Tag Archives: devolution

THIS is devolution I can live with

I stand by my conviction that there are real dangers in the move towards local ‘control’ (read: responsibility) for essential, shared, national functions (public education, welfare, health). There are too many cracks through which people fall, too many chances for parochialism to cloud out the common good, and too many imbalances between the capacities of our local communities to make this trend compatible with a broad vision of social justice.

Still, I cheered when I came across a press release from my good friends at the National Immigration Law Center about their collaboration with the Progressive States Network to bring together state policymakers committed to progressive policy change (in this case, in the area of immigrant-related policy) across the country.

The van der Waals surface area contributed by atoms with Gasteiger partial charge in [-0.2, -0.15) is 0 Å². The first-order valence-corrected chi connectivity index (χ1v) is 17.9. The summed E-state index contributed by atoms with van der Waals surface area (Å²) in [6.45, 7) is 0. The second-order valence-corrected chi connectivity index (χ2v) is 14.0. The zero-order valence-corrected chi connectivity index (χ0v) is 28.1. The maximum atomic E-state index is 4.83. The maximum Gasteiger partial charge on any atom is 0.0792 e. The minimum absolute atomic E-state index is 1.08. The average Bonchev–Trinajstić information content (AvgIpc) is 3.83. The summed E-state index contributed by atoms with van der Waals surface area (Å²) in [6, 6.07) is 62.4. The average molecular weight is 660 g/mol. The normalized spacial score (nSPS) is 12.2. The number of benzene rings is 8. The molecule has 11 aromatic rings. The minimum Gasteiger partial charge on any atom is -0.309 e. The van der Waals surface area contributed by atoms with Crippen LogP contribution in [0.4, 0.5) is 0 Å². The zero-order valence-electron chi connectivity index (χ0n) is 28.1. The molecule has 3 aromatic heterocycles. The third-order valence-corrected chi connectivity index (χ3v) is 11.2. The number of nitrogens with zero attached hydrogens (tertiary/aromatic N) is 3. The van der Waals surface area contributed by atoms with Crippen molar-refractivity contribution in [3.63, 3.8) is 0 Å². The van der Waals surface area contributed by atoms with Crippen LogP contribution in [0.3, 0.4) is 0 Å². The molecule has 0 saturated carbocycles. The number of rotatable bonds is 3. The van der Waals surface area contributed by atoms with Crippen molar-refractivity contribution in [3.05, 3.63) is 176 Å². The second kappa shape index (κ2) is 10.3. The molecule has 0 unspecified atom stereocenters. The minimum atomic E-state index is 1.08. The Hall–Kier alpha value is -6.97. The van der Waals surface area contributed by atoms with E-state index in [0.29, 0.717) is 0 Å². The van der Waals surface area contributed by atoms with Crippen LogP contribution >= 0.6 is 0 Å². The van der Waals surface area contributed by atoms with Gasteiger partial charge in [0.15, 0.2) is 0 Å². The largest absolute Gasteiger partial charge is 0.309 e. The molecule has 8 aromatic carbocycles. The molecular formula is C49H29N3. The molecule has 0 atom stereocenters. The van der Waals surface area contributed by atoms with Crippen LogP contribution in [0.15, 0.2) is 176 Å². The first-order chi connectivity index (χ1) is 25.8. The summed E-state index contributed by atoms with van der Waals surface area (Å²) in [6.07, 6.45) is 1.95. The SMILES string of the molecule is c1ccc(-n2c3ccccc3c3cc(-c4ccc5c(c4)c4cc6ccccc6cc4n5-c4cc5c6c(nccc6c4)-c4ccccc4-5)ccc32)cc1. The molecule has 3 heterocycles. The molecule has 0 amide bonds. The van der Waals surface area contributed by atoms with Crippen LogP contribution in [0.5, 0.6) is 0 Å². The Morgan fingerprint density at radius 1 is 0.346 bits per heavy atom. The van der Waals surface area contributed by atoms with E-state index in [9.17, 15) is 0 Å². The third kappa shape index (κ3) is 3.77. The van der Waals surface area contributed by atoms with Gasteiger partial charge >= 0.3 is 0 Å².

As I see them, the goals are primarily three-fold: to counteract the conservative trends cropping up around the nation, to provide real progressive leadership on some of the social challenges of our time (in the hopes that Congress, may indeed, be listening!), and, also, to take advantage of the considerable authority devolved to state governments, in many of the critical aspects of human well-being.

And, in the “work with what you’ve got” school of policymaking, it’s about as excellent news as I could imagine. I, for one, would love to have my policies made (at any level of government) by people who group their work on immigration under the heading of “valuing families”, and who have an entire initiative focused on the challenges facing working people.

Make no mistake: the most common kind of devolution is still the “make you think you gained control when what you really lost is money and central accountability” type.

But these progressive legislators–not just in Massachusetts and Illinois but Nebraska and Arizona, too, and the network supporting them, are out to change that. And that’s the kind of “experimentation and replication” that I could get excited about.